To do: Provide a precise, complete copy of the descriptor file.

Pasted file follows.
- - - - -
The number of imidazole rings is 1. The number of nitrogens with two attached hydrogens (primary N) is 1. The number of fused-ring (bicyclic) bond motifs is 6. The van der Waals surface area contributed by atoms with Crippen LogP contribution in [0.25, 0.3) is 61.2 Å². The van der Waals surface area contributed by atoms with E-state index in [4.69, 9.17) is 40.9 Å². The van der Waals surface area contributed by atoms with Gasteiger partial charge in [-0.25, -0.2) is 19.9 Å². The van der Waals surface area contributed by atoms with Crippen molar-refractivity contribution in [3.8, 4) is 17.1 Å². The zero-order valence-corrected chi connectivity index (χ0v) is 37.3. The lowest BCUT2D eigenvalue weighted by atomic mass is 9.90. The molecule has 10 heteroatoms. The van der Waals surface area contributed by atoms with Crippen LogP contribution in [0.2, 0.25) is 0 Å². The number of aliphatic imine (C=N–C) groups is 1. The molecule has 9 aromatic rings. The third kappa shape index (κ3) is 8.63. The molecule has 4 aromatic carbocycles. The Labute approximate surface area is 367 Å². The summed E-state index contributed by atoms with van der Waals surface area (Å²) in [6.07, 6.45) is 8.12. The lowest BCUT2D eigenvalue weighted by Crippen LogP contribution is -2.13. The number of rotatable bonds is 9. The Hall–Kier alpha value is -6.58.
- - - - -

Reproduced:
The number of imidazole rings is 1. The number of nitrogens with two attached hydrogens (primary N) is 1. The number of fused-ring (bicyclic) bond motifs is 6. The van der Waals surface area contributed by atoms with Crippen LogP contribution in [0.25, 0.3) is 61.2 Å². The van der Waals surface area contributed by atoms with E-state index in [4.69, 9.17) is 40.9 Å². The van der Waals surface area contributed by atoms with Gasteiger partial charge in [-0.25, -0.2) is 19.9 Å². The van der Waals surface area contributed by atoms with Crippen molar-refractivity contribution in [3.8, 4) is 17.1 Å². The zero-order valence-corrected chi connectivity index (χ0v) is 37.3. The lowest BCUT2D eigenvalue weighted by atomic mass is 9.90. The molecule has 10 heteroatoms. The van der Waals surface area contributed by atoms with Crippen LogP contribution in [0.2, 0.25) is 0 Å². The number of aliphatic imine (C=N–C) groups is 1. The molecule has 9 aromatic rings. The third kappa shape index (κ3) is 8.63. The molecule has 4 aromatic carbocycles. The Labute approximate surface area is 367 Å². The summed E-state index contributed by atoms with van der Waals surface area (Å²) in [6.07, 6.45) is 8.12. The lowest BCUT2D eigenvalue weighted by Crippen LogP contribution is -2.13. The number of rotatable bonds is 9. The Hall–Kier alpha value is -6.58.